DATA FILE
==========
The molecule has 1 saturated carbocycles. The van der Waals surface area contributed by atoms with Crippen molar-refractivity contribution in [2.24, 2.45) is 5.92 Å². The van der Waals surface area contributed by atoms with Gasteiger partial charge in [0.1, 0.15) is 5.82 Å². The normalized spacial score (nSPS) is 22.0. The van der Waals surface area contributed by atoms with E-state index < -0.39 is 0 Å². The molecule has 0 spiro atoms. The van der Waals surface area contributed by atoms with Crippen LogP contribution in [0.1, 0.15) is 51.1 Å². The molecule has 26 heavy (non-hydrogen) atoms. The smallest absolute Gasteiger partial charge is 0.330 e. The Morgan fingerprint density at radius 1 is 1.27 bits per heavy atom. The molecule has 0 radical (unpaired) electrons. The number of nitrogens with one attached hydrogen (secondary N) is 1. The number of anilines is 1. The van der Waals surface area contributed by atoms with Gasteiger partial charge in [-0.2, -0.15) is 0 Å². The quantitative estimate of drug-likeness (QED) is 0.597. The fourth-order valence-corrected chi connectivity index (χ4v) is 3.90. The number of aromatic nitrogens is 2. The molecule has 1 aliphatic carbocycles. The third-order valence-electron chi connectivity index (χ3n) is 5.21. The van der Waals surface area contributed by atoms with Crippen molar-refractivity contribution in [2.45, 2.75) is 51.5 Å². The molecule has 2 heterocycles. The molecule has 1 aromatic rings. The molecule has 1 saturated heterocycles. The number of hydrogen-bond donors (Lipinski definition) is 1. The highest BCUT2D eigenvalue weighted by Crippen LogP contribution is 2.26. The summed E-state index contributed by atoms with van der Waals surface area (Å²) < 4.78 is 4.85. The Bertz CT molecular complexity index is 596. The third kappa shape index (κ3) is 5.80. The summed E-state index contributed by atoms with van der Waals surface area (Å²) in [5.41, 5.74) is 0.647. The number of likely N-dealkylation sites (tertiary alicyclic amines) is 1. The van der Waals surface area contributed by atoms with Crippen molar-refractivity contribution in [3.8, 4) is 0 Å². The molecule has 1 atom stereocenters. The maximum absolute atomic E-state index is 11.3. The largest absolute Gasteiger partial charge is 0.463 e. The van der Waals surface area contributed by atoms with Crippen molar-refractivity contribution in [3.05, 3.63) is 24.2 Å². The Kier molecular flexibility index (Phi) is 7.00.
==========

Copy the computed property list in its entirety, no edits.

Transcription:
The molecule has 1 saturated carbocycles. The van der Waals surface area contributed by atoms with Crippen molar-refractivity contribution in [2.24, 2.45) is 5.92 Å². The van der Waals surface area contributed by atoms with Gasteiger partial charge in [0.1, 0.15) is 5.82 Å². The normalized spacial score (nSPS) is 22.0. The van der Waals surface area contributed by atoms with E-state index < -0.39 is 0 Å². The molecule has 0 spiro atoms. The van der Waals surface area contributed by atoms with Crippen LogP contribution in [0.1, 0.15) is 51.1 Å². The molecule has 26 heavy (non-hydrogen) atoms. The smallest absolute Gasteiger partial charge is 0.330 e. The Morgan fingerprint density at radius 1 is 1.27 bits per heavy atom. The molecule has 0 radical (unpaired) electrons. The number of nitrogens with one attached hydrogen (secondary N) is 1. The number of anilines is 1. The van der Waals surface area contributed by atoms with Gasteiger partial charge in [-0.2, -0.15) is 0 Å². The quantitative estimate of drug-likeness (QED) is 0.597. The fourth-order valence-corrected chi connectivity index (χ4v) is 3.90. The number of aromatic nitrogens is 2. The molecule has 1 aliphatic carbocycles. The third-order valence-electron chi connectivity index (χ3n) is 5.21. The van der Waals surface area contributed by atoms with Crippen molar-refractivity contribution in [2.45, 2.75) is 51.5 Å². The molecule has 2 heterocycles. The molecule has 1 aromatic rings. The molecule has 1 saturated heterocycles. The number of hydrogen-bond donors (Lipinski definition) is 1. The highest BCUT2D eigenvalue weighted by Crippen LogP contribution is 2.26. The summed E-state index contributed by atoms with van der Waals surface area (Å²) < 4.78 is 4.85. The Bertz CT molecular complexity index is 596. The third kappa shape index (κ3) is 5.80. The summed E-state index contributed by atoms with van der Waals surface area (Å²) in [5.41, 5.74) is 0.647. The number of likely N-dealkylation sites (tertiary alicyclic amines) is 1. The van der Waals surface area contributed by atoms with Crippen molar-refractivity contribution in [3.8, 4) is 0 Å². The molecule has 1 atom stereocenters. The maximum absolute atomic E-state index is 11.3. The largest absolute Gasteiger partial charge is 0.463 e. The van der Waals surface area contributed by atoms with Crippen molar-refractivity contribution in [3.05, 3.63) is 24.2 Å². The Kier molecular flexibility index (Phi) is 7.00.